Saturday, October 17, 2015

Nine Mile Canyon (with Petroglyphs)

Thursday and Friday was Fall Break for the kids and Marie, but unfortunately not for me. Thursday I did play hooky so I could go see the movie Pan with the kids. Then Friday after my two morning classes, Joel, Will and I headed south for an adventure. Sarah had her last ACT prep class on Saturday morning and so she and Marie stayed home (a movie night and shopping on Friday kept them entertained). Our destination was Nine Mile Canyon up the road from Price and Wellington Utah. It was a slice of Utah, I had not yet seen. The canyon has no public campgrounds and most of the valley is privately owned by ranchers. We camped at Nine Mile Campground--part of one of the private ranches. Most of our camping in recent years has been with the scouts and Young Men in the ward with their well outfitted camp trailer with its gas stoves and dutch ovens and with their inclination to cook delicious dinners and breakfasts. I'm not that guy. We went minimalist. Subway/Wendy's sandwiches to-go from Price for dinner, cold cereal and orange juice for breakfast and bagels, carrots, apples, and Marie's delicious zucchini bread for lunch.

After our no-cook, no-clean-up dinner we had time to go out exploring. Will balked at any mention of a hike for fall break, so we went for a "leisurely stroll" that he really liked.

We found three deer grazing on the stubble of an alfalfa field that we followed up into the hills. They kept an eye on us but didn't seem too worried. It is deer hunt season and I'm hoping they knew that they were safe on the private lands of the ranch and from the gunless/huntless Emmetts.

Hiking down we saw eight more dear, enjoying an alfalfa dinner. One was always on the watch.

We brought globe willow logs from home for our camp fire and s'mores.

 Joel's artistic image of our campfire.

The boys slept in the 2 1/2 man tent and I slept outside on an air mattress with extra warmth from a Norda Emmett quilt. Will was a little worried for my safety at first. A flapping tent flap also worried him, but Joel came to the rescue with an explanation of what the noise was and letting Will listen to some calming music on his i-pod. Will was first up at 7:00 am. It was mostly dark, but we soon got a fire going by blowing on the remnant of last night's coals.

Part of the reason I chose Nine Mile Canyon was because an approaching storm was coming in Friday from the southwest and this more eastern part of Utah would not get rain until Saturday afternoon. We headed up the sunny canyon (most likely named by one of John Wesley Powell's surveyors when they explored and mapped the Green River, into which Nine Mile Creek flows.) Luckily the road was all paved a few years ago to cut down on increasing dust from all of the natural gas mining trucks transiting the canyon. We were armed with a long list of mile markers for Fremont Indian petroglyph sites. Some were easier to spot than others. I knew interest would be short lived so I pre-selected what I thought would be most interesting. First stop was the Tug-of-war.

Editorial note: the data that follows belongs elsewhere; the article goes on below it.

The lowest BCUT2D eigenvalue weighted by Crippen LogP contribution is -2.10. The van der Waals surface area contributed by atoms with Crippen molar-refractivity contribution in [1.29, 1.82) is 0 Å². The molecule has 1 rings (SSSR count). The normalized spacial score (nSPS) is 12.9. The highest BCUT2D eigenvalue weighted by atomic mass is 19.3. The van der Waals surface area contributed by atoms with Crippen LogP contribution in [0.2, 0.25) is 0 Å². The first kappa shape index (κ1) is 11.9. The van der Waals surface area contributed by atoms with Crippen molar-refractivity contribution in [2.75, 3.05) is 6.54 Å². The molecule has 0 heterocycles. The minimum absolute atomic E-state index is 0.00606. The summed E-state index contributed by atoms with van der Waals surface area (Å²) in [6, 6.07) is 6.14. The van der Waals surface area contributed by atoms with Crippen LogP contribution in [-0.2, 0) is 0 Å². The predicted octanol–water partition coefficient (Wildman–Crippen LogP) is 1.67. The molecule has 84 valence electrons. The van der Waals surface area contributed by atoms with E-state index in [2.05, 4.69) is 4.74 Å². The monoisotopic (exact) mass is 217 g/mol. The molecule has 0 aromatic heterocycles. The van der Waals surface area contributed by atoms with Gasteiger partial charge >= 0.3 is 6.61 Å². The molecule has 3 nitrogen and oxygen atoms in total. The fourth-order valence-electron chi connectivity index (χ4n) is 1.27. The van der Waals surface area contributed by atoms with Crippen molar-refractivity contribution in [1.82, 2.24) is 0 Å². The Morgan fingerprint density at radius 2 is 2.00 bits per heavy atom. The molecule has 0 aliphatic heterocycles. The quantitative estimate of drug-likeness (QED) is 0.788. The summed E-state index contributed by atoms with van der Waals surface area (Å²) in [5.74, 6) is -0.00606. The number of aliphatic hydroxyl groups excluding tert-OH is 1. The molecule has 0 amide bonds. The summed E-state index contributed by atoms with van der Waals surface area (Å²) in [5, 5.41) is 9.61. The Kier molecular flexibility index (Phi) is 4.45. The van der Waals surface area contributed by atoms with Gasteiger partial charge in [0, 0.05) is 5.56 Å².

Swallow nests

 Balance Rock

 Nine Mile Canyon. Storm clouds moving in.

 "The Giant"

Rasmussen Cave.

 It is privately owned as noted by this sign painted (over a petroglyph!) by the owner.

 Hunting image from the cave as seen from behind the fence.

I mistakenly told Will we were going to hike up to a Fremont village which was his cue to start complaining. It took about 10 minutes to hike up to this rock covering a livable cave with multiple entrances. Fremont Indians lived in the valley until about 1200 AD. 

Below were fertile lands of the creek-fed valley. Granaries were located along the cliffs, but they were one thing we never could see.

 These rocks mark the perimeter of a buried Kiva that overlooks the valley.

One of the few marked petroglyphs. This one is the most famous and it sits on Utah Educational Trust land. The state is covered with these square mile plots (marked in blue on government maps) which were established as part of the township and range system to make sure that every settlement had land for schools. Currently, mining, grazing and logging revenues from these plots help pay for education in Utah.

How have I never been here before? So much exploring still to do.

 Group selfie by Joel to prove that I was there.

 The Big Buffalo

Pregnant Buffalo

 Rock art from ancient to modern.

Being amused by cow pies.

Our last stop was to see the many interesting panels accessed via a short stroll (not hike) at the entrance to Daddy Canyon. Who knows what these creative ancient Americans were trying to say. I have my own ideas.

 A winged/horned being (angel/devil?). Or did aliens visit the Fremont?

 Five free-fallers holding hands

 Lobster for dinner.

 Proof of an ancient green revolution: pivot (circle) irrigation and using animal droppings for fertilizer.

We then headed north via Gates Canyon along a winding dirt road that eventually connected with US 40 near Myton that took us west back home.

The upper reaches of Gates Canyon and out into the Uinta Basin were dotted with natural gas pumps.

Alfalfa irrigated with water channeled via canal from the Duchesne River--which flows into the Green River which flows into the Colorado River. Foothills of the Uinta Mountains in the distance. It rained the last hour or our afternoon drive home. A grand outing.

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